In 1993, Jeannie Leavitt became the Air Force’s first woman fighter pilot after a restriction banning females from flying in combat missions was dropped. This week, 20 years after she first joined the Air Force, she infiltrated the boys’ club yet again.
After logging more than 2,500 hours in an F-15 Strike Eagle and more than 300 hours in combat, Leavitt, BS ’90, has earned the honor of becoming the first woman to command an Air Force combat fighter wing.
In her new position, Leavitt, 45, will oversee the 4th Fighter Wing at Seymour Johnson Air Force Base in North Carolina, which houses more than 5,000 active duty men and women and 12,000 base civilians.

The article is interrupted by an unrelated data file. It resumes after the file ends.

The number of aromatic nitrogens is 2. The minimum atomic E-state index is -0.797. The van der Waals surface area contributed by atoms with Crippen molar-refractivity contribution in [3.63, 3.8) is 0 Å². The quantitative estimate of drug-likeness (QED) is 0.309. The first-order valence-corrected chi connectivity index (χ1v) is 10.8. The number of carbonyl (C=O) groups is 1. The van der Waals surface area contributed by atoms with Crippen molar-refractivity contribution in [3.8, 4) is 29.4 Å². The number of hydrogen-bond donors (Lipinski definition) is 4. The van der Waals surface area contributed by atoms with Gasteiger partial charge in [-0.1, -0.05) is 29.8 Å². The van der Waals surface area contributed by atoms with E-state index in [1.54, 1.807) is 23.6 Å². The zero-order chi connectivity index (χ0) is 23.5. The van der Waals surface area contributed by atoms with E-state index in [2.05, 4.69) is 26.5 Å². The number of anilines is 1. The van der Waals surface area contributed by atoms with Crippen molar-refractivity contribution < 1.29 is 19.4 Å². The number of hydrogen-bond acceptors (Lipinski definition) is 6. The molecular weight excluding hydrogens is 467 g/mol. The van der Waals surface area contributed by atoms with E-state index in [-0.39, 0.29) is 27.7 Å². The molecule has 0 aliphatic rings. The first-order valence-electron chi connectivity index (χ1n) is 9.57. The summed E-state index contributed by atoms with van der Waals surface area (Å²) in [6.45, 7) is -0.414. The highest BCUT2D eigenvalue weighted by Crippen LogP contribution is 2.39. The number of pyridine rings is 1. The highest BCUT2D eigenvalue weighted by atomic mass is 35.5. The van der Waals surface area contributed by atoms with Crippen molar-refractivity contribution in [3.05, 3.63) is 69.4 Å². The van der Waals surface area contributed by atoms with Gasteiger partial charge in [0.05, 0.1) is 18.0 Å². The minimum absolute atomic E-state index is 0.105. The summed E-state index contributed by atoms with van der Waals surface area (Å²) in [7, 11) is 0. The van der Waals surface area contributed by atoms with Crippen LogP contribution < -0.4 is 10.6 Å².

The 4th Fighter Wing is one of just three elite units with access to F-15E’s, the premier jets of the Air Force—a testament to Leavitt’s capability and incredible skill set. But she’s nothing but humble.
“I don’t see it as a ‘first’ sort of thing,” she told the Associated Press. “I see it as an incredible opportunity, an incredible honor, to lead a unit with its history and heritage.”
I've seen the show three times now... it feels richer each time. It's amazing to...
What a great article and interview! I'm so grateful to Veronica Roberts and the ...
Great show! Take the time to watch "The Recarcassing Ceremony"--hysterical and p...
Cary Michael Cox:
Wow - what a great career! Always nice to see our faculty get the recognition th...
This exhibition is FABULOUS! Bravo to the Blanton Museum of Art on an excellent...